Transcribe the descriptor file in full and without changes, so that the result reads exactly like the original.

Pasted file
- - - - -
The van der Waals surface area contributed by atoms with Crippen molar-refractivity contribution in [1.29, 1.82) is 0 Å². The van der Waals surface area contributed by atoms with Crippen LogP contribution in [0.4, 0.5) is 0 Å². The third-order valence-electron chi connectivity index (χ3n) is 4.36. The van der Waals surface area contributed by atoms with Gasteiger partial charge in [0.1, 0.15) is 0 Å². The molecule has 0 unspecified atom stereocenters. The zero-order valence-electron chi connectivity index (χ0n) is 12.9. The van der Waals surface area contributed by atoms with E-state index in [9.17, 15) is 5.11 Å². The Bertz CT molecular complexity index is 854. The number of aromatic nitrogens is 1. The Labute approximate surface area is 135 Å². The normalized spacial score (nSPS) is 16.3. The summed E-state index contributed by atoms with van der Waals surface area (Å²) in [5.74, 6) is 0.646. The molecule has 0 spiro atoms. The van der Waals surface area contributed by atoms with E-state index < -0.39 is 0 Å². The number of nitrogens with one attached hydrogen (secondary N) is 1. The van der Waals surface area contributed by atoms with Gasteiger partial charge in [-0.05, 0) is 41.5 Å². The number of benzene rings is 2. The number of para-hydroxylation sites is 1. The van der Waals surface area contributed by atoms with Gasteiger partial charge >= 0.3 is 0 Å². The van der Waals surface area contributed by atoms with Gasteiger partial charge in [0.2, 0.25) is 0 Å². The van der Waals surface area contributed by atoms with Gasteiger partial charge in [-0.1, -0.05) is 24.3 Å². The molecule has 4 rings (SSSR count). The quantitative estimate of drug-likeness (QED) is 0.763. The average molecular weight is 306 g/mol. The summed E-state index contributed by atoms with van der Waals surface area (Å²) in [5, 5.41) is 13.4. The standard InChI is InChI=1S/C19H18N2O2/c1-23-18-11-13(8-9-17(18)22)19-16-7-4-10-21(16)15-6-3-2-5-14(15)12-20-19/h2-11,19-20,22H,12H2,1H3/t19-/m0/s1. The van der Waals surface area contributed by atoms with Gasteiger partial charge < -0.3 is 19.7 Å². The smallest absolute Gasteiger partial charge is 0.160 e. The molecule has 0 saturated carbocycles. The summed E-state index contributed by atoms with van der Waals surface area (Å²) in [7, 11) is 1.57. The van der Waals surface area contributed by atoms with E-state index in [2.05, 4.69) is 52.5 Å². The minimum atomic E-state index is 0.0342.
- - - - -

The van der Waals surface area contributed by atoms with Crippen molar-refractivity contribution in [1.29, 1.82) is 0 Å². The van der Waals surface area contributed by atoms with Crippen LogP contribution in [0.4, 0.5) is 0 Å². The third-order valence-electron chi connectivity index (χ3n) is 4.36. The van der Waals surface area contributed by atoms with Gasteiger partial charge in [0.1, 0.15) is 0 Å². The molecule has 0 unspecified atom stereocenters. The zero-order valence-electron chi connectivity index (χ0n) is 12.9. The van der Waals surface area contributed by atoms with E-state index in [9.17, 15) is 5.11 Å². The Bertz CT molecular complexity index is 854. The number of aromatic nitrogens is 1. The Labute approximate surface area is 135 Å². The normalized spacial score (nSPS) is 16.3. The summed E-state index contributed by atoms with van der Waals surface area (Å²) in [5.74, 6) is 0.646. The molecule has 0 spiro atoms. The van der Waals surface area contributed by atoms with E-state index < -0.39 is 0 Å². The number of nitrogens with one attached hydrogen (secondary N) is 1. The van der Waals surface area contributed by atoms with Gasteiger partial charge in [-0.05, 0) is 41.5 Å². The number of benzene rings is 2. The number of para-hydroxylation sites is 1. The van der Waals surface area contributed by atoms with Gasteiger partial charge >= 0.3 is 0 Å². The van der Waals surface area contributed by atoms with Gasteiger partial charge in [0.2, 0.25) is 0 Å². The van der Waals surface area contributed by atoms with Gasteiger partial charge in [-0.1, -0.05) is 24.3 Å². The molecule has 4 rings (SSSR count). The quantitative estimate of drug-likeness (QED) is 0.763. The average molecular weight is 306 g/mol. The summed E-state index contributed by atoms with van der Waals surface area (Å²) in [5, 5.41) is 13.4. The standard InChI is InChI=1S/C19H18N2O2/c1-23-18-11-13(8-9-17(18)22)19-16-7-4-10-21(16)15-6-3-2-5-14(15)12-20-19/h2-11,19-20,22H,12H2,1H3/t19-/m0/s1. The van der Waals surface area contributed by atoms with Gasteiger partial charge < -0.3 is 19.7 Å². The smallest absolute Gasteiger partial charge is 0.160 e. The molecule has 0 saturated carbocycles. The summed E-state index contributed by atoms with van der Waals surface area (Å²) in [7, 11) is 1.57. The van der Waals surface area contributed by atoms with E-state index in [2.05, 4.69) is 52.5 Å². The minimum atomic E-state index is 0.0342.